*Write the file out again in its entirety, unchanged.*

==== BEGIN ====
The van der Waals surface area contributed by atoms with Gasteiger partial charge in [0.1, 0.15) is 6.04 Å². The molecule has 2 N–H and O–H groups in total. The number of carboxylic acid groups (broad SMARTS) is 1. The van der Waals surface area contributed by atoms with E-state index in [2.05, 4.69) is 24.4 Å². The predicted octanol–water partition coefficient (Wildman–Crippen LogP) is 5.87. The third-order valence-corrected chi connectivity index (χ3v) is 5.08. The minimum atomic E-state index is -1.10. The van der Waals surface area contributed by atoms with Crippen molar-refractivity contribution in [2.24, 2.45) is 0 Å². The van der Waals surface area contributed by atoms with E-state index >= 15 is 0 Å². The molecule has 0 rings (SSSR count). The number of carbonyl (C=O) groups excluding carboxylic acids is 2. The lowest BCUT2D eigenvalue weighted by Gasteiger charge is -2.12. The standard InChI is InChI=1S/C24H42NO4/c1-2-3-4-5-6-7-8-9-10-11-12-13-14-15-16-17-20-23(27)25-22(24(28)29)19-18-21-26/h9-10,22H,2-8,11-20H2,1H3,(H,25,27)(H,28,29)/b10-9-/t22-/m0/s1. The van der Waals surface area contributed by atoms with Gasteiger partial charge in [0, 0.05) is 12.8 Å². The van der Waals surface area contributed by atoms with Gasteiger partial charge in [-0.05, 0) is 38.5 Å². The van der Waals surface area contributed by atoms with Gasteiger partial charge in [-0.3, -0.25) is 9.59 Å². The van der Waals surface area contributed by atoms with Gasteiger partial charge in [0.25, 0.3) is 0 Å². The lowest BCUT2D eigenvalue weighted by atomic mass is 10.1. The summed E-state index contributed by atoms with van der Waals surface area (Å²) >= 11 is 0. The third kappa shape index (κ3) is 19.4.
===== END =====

The van der Waals surface area contributed by atoms with Gasteiger partial charge in [0.1, 0.15) is 6.04 Å². The molecule has 2 N–H and O–H groups in total. The number of carboxylic acid groups (broad SMARTS) is 1. The van der Waals surface area contributed by atoms with E-state index in [2.05, 4.69) is 24.4 Å². The predicted octanol–water partition coefficient (Wildman–Crippen LogP) is 5.87. The third-order valence-corrected chi connectivity index (χ3v) is 5.08. The minimum atomic E-state index is -1.10. The van der Waals surface area contributed by atoms with Crippen molar-refractivity contribution in [2.24, 2.45) is 0 Å². The van der Waals surface area contributed by atoms with E-state index >= 15 is 0 Å². The molecule has 0 rings (SSSR count). The number of carbonyl (C=O) groups excluding carboxylic acids is 2. The lowest BCUT2D eigenvalue weighted by Gasteiger charge is -2.12. The standard InChI is InChI=1S/C24H42NO4/c1-2-3-4-5-6-7-8-9-10-11-12-13-14-15-16-17-20-23(27)25-22(24(28)29)19-18-21-26/h9-10,22H,2-8,11-20H2,1H3,(H,25,27)(H,28,29)/b10-9-/t22-/m0/s1. The van der Waals surface area contributed by atoms with Gasteiger partial charge in [0, 0.05) is 12.8 Å². The van der Waals surface area contributed by atoms with Gasteiger partial charge in [-0.05, 0) is 38.5 Å². The van der Waals surface area contributed by atoms with Gasteiger partial charge in [-0.3, -0.25) is 9.59 Å². The van der Waals surface area contributed by atoms with Gasteiger partial charge in [0.25, 0.3) is 0 Å². The lowest BCUT2D eigenvalue weighted by atomic mass is 10.1. The summed E-state index contributed by atoms with van der Waals surface area (Å²) >= 11 is 0. The third kappa shape index (κ3) is 19.4.